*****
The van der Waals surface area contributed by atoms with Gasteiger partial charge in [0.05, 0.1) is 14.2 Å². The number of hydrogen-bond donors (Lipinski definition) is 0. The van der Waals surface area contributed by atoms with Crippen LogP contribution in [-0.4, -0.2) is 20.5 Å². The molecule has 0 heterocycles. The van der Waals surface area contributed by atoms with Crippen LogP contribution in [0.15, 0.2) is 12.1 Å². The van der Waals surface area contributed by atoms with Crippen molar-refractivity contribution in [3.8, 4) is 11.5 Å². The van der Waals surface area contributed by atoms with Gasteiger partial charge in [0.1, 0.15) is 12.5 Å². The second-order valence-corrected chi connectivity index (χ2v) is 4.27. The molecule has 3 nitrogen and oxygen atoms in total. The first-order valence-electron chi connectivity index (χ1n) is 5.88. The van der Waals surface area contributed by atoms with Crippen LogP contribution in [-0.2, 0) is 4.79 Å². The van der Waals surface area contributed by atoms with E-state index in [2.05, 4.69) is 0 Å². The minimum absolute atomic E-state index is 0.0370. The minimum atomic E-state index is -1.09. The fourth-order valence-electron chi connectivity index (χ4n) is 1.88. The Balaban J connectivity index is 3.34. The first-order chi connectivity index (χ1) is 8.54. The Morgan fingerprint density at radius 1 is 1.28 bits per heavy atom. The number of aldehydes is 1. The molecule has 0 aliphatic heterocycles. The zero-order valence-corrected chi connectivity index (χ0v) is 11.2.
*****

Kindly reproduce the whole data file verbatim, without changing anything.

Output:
The van der Waals surface area contributed by atoms with Gasteiger partial charge in [0.05, 0.1) is 14.2 Å². The number of hydrogen-bond donors (Lipinski definition) is 0. The van der Waals surface area contributed by atoms with Crippen LogP contribution in [-0.4, -0.2) is 20.5 Å². The molecule has 0 heterocycles. The van der Waals surface area contributed by atoms with Crippen LogP contribution in [0.15, 0.2) is 12.1 Å². The van der Waals surface area contributed by atoms with Crippen molar-refractivity contribution in [3.8, 4) is 11.5 Å². The van der Waals surface area contributed by atoms with Gasteiger partial charge in [0.1, 0.15) is 12.5 Å². The second-order valence-corrected chi connectivity index (χ2v) is 4.27. The molecule has 3 nitrogen and oxygen atoms in total. The first-order valence-electron chi connectivity index (χ1n) is 5.88. The van der Waals surface area contributed by atoms with Crippen LogP contribution in [-0.2, 0) is 4.79 Å². The van der Waals surface area contributed by atoms with E-state index in [2.05, 4.69) is 0 Å². The minimum absolute atomic E-state index is 0.0370. The minimum atomic E-state index is -1.09. The fourth-order valence-electron chi connectivity index (χ4n) is 1.88. The Balaban J connectivity index is 3.34. The first-order chi connectivity index (χ1) is 8.54. The Morgan fingerprint density at radius 1 is 1.28 bits per heavy atom. The number of aldehydes is 1. The molecule has 0 aliphatic heterocycles. The zero-order valence-corrected chi connectivity index (χ0v) is 11.2.